"It was a large animal, with staring eyes as big as pewter bowls. The eyes looked like balls of fire. When it breathed as it went by flames came out of its mouth and nostrils... It was as big as a cow, with dark wings on each side like a bat's. It had spiral horns like a ram's, as big around as a stovepipe. Its feet were formed like a duck's... The body was covered with scales as big as clam shells, which made a rattling noise as the beast moved along..."

That's an impressive monster, even if it's only as big as a cow, and not an elephant, like Neil Hopkins said. It sounds like some kind of dragon, doesn't it? 

Beyond the scaly monster, there are a few other interesting things about this story:

1. Treasure-digging was a common activity in the 18th and 19th centuries. People thought New England was full of buried treasure, and would get together with friends to try to find it. They never seemed to succeed, though, often saying they had been on the verge of finding the gold only to be scared off by a monstrous guardian of some kind, like demonic dogs, sinister black cats, and maybe even the Devil himself. Digging for Captain Kidd's treasure and encountering a monster would have been a familiar theme to a 19th century newspaper's readers.

2. Albert Hicks, who was digging with his friends for pirate treasure, ironically later became one of the last people in the United States to be executed as a pirate. Hicks was born in 1820 in Foster, Rhode Island, and was executed in New York in 1860 after killing three men on a small boat to steal their money. He dictated a confessional biography before his execution. In it, he claimed to have killed dozens (if not hundreds) of people as a pirate and highway robber. Hicks had a reputation as a teller of tall tales, so he may have exaggerated his victim count.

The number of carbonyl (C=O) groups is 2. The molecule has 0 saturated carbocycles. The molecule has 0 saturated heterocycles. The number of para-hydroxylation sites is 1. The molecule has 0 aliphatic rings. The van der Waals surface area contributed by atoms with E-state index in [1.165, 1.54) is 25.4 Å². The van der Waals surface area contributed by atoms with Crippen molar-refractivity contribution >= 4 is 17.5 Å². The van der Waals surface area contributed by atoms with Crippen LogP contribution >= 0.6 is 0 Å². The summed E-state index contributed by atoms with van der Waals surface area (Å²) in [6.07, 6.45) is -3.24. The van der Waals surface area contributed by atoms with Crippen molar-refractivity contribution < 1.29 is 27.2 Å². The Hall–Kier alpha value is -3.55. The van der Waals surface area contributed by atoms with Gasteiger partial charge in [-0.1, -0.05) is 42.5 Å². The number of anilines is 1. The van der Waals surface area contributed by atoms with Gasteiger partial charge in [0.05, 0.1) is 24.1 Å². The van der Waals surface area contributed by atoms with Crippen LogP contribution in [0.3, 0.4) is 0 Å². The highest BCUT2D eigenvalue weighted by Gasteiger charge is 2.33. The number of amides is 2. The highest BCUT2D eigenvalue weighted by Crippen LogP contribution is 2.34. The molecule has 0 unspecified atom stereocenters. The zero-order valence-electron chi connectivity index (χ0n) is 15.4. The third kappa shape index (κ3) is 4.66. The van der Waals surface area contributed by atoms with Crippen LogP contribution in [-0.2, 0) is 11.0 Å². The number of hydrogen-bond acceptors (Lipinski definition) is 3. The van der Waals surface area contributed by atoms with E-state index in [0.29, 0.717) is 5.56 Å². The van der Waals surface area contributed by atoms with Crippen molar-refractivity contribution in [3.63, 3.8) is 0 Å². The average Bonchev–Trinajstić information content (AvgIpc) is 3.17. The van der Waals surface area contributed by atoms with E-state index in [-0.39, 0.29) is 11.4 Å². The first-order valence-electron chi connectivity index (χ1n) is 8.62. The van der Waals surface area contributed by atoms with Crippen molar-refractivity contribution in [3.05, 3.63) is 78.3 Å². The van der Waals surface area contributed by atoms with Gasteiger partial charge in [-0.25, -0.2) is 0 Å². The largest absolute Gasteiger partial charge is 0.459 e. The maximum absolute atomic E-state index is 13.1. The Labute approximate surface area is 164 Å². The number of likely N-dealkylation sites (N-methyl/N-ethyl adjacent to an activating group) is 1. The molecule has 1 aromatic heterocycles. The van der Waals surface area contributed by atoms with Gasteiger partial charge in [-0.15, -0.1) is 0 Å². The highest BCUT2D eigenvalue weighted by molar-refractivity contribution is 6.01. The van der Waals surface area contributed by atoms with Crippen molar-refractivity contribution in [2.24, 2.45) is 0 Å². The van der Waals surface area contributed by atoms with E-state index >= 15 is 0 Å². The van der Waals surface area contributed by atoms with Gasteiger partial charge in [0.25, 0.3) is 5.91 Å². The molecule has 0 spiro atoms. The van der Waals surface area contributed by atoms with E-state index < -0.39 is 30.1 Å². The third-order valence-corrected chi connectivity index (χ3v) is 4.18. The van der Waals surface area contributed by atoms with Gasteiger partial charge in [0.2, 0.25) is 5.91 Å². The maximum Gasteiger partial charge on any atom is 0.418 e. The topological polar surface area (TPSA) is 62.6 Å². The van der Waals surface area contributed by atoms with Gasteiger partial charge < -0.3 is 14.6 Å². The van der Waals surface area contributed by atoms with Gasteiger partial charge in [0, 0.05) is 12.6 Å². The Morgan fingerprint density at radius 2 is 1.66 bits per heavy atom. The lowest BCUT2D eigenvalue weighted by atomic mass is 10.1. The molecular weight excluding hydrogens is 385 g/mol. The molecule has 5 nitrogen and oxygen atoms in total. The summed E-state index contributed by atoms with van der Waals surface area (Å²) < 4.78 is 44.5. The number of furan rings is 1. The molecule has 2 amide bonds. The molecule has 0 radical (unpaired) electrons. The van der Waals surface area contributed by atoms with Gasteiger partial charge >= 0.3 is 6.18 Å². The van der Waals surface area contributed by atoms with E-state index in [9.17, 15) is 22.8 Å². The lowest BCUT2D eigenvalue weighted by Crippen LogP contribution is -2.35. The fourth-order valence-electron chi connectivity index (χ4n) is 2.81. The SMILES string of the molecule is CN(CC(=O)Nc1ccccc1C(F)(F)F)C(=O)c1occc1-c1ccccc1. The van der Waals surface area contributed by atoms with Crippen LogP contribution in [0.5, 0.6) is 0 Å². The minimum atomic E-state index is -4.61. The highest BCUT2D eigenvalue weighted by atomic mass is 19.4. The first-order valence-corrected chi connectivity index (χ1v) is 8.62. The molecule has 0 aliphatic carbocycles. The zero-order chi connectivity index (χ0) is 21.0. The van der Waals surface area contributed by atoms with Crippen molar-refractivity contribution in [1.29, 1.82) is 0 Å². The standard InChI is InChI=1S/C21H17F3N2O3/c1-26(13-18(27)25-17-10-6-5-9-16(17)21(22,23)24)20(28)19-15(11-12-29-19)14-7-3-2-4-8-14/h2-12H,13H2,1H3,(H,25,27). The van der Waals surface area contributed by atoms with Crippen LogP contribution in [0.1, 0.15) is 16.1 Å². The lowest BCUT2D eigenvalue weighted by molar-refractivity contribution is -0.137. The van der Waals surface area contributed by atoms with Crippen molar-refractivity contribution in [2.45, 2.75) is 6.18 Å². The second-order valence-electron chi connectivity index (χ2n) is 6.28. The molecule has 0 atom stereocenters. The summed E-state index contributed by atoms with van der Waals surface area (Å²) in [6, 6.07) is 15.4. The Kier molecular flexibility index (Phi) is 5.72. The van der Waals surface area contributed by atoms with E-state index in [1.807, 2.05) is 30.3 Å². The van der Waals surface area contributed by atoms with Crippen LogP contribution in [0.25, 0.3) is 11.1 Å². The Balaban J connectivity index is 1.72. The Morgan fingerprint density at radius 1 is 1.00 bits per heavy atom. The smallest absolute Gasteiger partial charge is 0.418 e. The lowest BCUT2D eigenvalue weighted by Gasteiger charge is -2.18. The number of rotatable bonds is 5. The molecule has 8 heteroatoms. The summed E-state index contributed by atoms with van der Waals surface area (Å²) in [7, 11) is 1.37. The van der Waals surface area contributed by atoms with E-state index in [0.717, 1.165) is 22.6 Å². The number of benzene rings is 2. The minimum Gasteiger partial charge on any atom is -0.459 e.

Drawing of Albert Hicks from an 1860 newspaper (via Wikipedia).

3. Despite being fond of tall tales, there's one thing not found in Hicks's biography, The Life, Trial, Confession and Execution of Albert Hicks, and that's a large scaly monster. Hicks does mention digging for treasure when he was young, but says nothing about encountering a monster. If he had encountered a monster I'm sure it would have been in there. So perhaps this story was created by someone else?

According to folklorist Stephen Olbrys Gencarella, the story was written by a reporter for a New York newspaper, The New York World, where it was published on January 12, 1896. That reporter based their story on an earlier one that had appeared in The Providence Journal on May 5, 1889, which was titled "Glocester Gold Digging." The Journal article contains various Glocester legends, including one about six men who went digging for Captain Kidd's treasure on November 13, 1833. One of the men was indeed Albert Hicks, and the six men saw a creature that looked exactly like the one in The New York World article. The big difference between the two articles are that the men also see a meteor strike the earth before they see the monster, and it is other men who describe the monster, not Albert Hicks. Hicks only played a minor role, but The New York World reporter probably played it up to capitalize on Hick's notoriety. 

One note about that meteor: the six men took the meteor as a good omen, and didn't seem to connect it with the appearance of the monster. 

The story about the Glocester monster appeared in various newspapers in 1896, but then more or less disappeared for over a century. The story reappeared on the blog Strange New England in 2019, where the monster was given the catchy name "The Glocester Ghoul." The name seems to have stuck, and I've seen the Glocester Ghoul mentioned a few places online. You can now even buy a Glocester Ghoul tee-shirt online: